## Points of Trace Zero

Let $$r$$ be the security multiplier. Then consider the map $$P \mapsto r P - tr(P)$$. This maps a point to a point of trace zero since the trace is additive and $$tr(P) = r P$$ if $$P$$ is in the ground field. The points of trace zero form a subgroup.

Consider a curve $$E(\mathbb{F}_{q^k})$$. Let $$\Phi$$ be the Frobenius map $$(X, Y) \mapsto (X^q, Y^q)$$. For any $$P \in E(\mathbb{F}_q)$$ we have $$\Phi(P) = P$$, thus $$E(\mathbb{F}_q)$$ is a $$1$$-eigenspace of $$\Phi$$.

The product of the eigenvalues of $$\Phi$$ is $$q$$, which means there must be a $$q$$-eigenspace as well. Now suppose $$\mathrm{tr} Q = Q + \Phi(Q) + ... + \Phi^{k-1} (Q) = O$$. Then we see that $$\mathrm{tr} \Phi(Q) = O$$, thus the group of trace zero points must be the $$q$$-eigenspace.

TODO: change notation below, also fix problems when $$r$$ and $$k$$ not coprime.

### Pairings on Points of Trace Zero

It turns out that

$e(P, Q)= 1$

where $$P, Q$$ are points of trace zero and $$e$$ is any Galois-invariant bilinear map. In particular, the Tate pairing is Galois-invariant because $$f_P(\mathcal{A}_Q)$$ has coefficients in the ground field (where we view the coordinates of $$P, Q$$ as variables).

Let $$E/\mathbb{F}_p, p \gt 3$$ be an elliptic curve and let $$q$$ be a prime such that

1. $$q$$ divides $$|E(\mathbb{F}_p)|$$

2. $$E[q] \subset E(\mathbb{F}_{p^r})$$ but $$E[q] \not\subset E(\mathbb{F}_{p^i})$$ for $$i = 1,...,r-1$$

3. $$q$$ does not divide $$p-1$$.

Then $$q$$ divides $$p^r -1$$ but not $$p^i-1$$ for $$i = 1 ,..., r-1$$.

Let $$U$$ be the subgroup of $$\mathbb{F}_{p^r}^*$$ of the $$q$$th roots of unity.

Let $$T$$ be the subgroup of $$E[q]$$ of points of trace zero over $$\mathbb{F}_p$$.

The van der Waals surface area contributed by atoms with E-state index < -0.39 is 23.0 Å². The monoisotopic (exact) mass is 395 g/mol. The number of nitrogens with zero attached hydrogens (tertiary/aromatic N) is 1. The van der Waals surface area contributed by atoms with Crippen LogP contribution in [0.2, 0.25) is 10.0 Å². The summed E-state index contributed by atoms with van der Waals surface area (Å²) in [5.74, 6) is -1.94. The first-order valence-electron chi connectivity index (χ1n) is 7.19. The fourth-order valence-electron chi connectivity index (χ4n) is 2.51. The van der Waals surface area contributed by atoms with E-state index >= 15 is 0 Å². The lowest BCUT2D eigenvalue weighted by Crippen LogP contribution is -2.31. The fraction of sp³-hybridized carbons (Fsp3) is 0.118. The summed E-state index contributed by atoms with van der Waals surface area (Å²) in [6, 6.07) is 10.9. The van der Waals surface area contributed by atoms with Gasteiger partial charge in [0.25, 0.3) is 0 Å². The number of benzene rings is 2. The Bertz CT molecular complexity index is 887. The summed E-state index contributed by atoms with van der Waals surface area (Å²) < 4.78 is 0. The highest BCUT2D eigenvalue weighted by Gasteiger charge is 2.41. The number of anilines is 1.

Let $$e:E[q]\times E[q] \rightarrow U$$ be a Galois-invariant bilinear map.

Theorem: $$e$$ is degenerate on $$T \times T$$.

Proof: For $$i=0,...,r-1$$ let $$\sigma_i : \mathbb{F}_{p^r} \rightarrow \mathbb{F}_{p^r}$$ be the Galois map defined by $$\sigma_i(x) = x^{p^i}$$.

Observe that for all $$i=0,...,r-1$$ we have that $$\sigma_i(T) = T$$. Hence $$T$$ is an eigenspace for $$\sigma_i$$.

Furthermore, for $$P \in T$$ we have $$\sigma_i(P) = p^i P$$. To see this, let $$\lambda_1,\lambda_2$$ be the eigenvalues of $$\sigma_i$$ acting on $$E[q]$$. By Weil’s Theorem, we have that $$\lambda_1 \lambda_2 = p^i$$. Observe that $$E(\mathbb{F}_p)$$ is an eigenspace of $$\sigma_i$$ with eigenvalue one. Therefore the other eigenvalue must be equal to $$p^i$$.

Let $$P,Q \in T$$. Then

$\sigma_i(e(P,Q)) = e(\sigma_i(P),\sigma_i(Q)) =e(p^i P, p^i Q) = e(P,Q)^{p^{2i}} = \sigma_{2i \bmod r}(e(P,Q))$

(The last equality holds since $$e(P, Q) \in \mathbb{F}_{p^r}$$.)

So for $$i=0,...,r-1$$ we have $$\sigma_i(e(P, Q)) = \sigma_{2i \bmod r}(e(P,Q))$$.

Hence $$\sigma_1(e(P,Q)) = \sigma_2(e(P,Q))$$ which implies that $$e(P,Q) = \sigma_1(e(P,Q))$$ since $$x \mapsto x^p$$ is one-to-one on $$\mathbb{F}_{p^r}$$ for $$r \lt p-1$$.

But this means $$e(P,Q) = \sigma_1(e(P,Q)) = ... = \sigma_{r-1}(e(P,Q))$$ and hence $$e(P,Q) \in \mathbb{F}_p$$, which implies we must have $$e(P,Q) = 1$$.

Proof due to Dan Boneh.

Ben Lynn blynn@cs.stanford.edu 💡